The team argues that because these animals use a system that promotes the growth and development of roots that are then grown or harvested entirely, the southeastern pocket gophers essentially use a system qualified as agriculture.

“It really depends on how ‘farming’ is defined,” says Putz. “If agriculture requires crops to be planted, then ground squirrels are not eligible. But that seems like far too narrow a definition for anyone with a more horticultural perspective in which crops are carefully managed – like fruit trees in forests – but not necessarily planted. From this perspective, the origins of agriculture included the Mesopotamian cultivation of cereals and annual legumes as well as the cultivation of maize in the Americas, but many cultures around the world developed agriculture based on perennial crops, many of which did not plant but serviced. ”

The two authors explain that this root-farming behavior of ground squirrels may explain why they must build, maintain and defend such extensive tunnel networks. These are not just houses or storage spaces that animals expand for no reason – they are akin to crop fields.

For now, the team plans to expand their research to see if ground squirrels also cultivate and eat mushrooms, and to record how seasonal variation in the energy contribution of their cultivated roots relates to their activity cycles. It’s also not yet clear how their underground work affects surface vegetation, another promising avenue of research the team is considering.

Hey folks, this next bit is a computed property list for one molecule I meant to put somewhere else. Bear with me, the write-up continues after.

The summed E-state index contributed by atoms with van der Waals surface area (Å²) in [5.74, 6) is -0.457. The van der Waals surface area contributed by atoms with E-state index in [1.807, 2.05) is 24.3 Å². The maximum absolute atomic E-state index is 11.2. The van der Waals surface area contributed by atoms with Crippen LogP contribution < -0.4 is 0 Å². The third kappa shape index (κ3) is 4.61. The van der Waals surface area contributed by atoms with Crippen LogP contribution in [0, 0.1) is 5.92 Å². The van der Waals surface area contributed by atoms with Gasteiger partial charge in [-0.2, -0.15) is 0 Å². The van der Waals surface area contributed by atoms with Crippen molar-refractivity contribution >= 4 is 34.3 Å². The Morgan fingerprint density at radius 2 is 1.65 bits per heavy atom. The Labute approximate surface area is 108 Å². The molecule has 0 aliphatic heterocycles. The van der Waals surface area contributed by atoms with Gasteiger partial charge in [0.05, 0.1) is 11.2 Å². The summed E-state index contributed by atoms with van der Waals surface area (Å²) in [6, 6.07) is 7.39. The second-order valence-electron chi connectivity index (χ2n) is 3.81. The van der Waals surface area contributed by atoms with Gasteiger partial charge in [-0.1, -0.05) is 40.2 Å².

“Pocket gophers are great examples of ecosystem engineers that turn the soil over, aerating it and bringing nutrients to the surface,” Putz says. “They only eat roots, some of which grow on their own, and rarely interfere with human activities.”

“One of the motivations for studying pocket gophers is that too many people kill them for no particular reason,” Professor Putz told me. “If you Google ‘pocket gopher’, you’ll see that the web is full of sneaky ways to kill these harmless little animals, from pressure traps to drowning, not to mention various poisons.”

“We hope our discovery of this remarkable behavior will lead more people to understand ground squirrels and leave them alone.”

Besides direct efforts to exterminate them, gophers also come under some pressure from habitat destruction, Prof Putz adds, “but they are quite adaptable, happy in pastures and lawns as well as savannahs and natural grasslands. “. He thinks helping people better understand ground squirrels will help ease some of the pressure they face, because “the first step to nature conservation is to develop an appreciation for nature” – and it all starts by knowing what there is to appreciate.

In conclusion, Professor Putz says he is “delighted to have been part of a discovery with an undergraduate student, working on a project that involved a lot of shovel work but not a big research budget – natural history at the ‘old made in a backyard’.

“The moments of research that I found most endearing were when we failed, sometimes after great physical exertion, but laughed at ourselves and kept digging.

The article “Root cropping by pocket gophers” was published in the journal Current biology.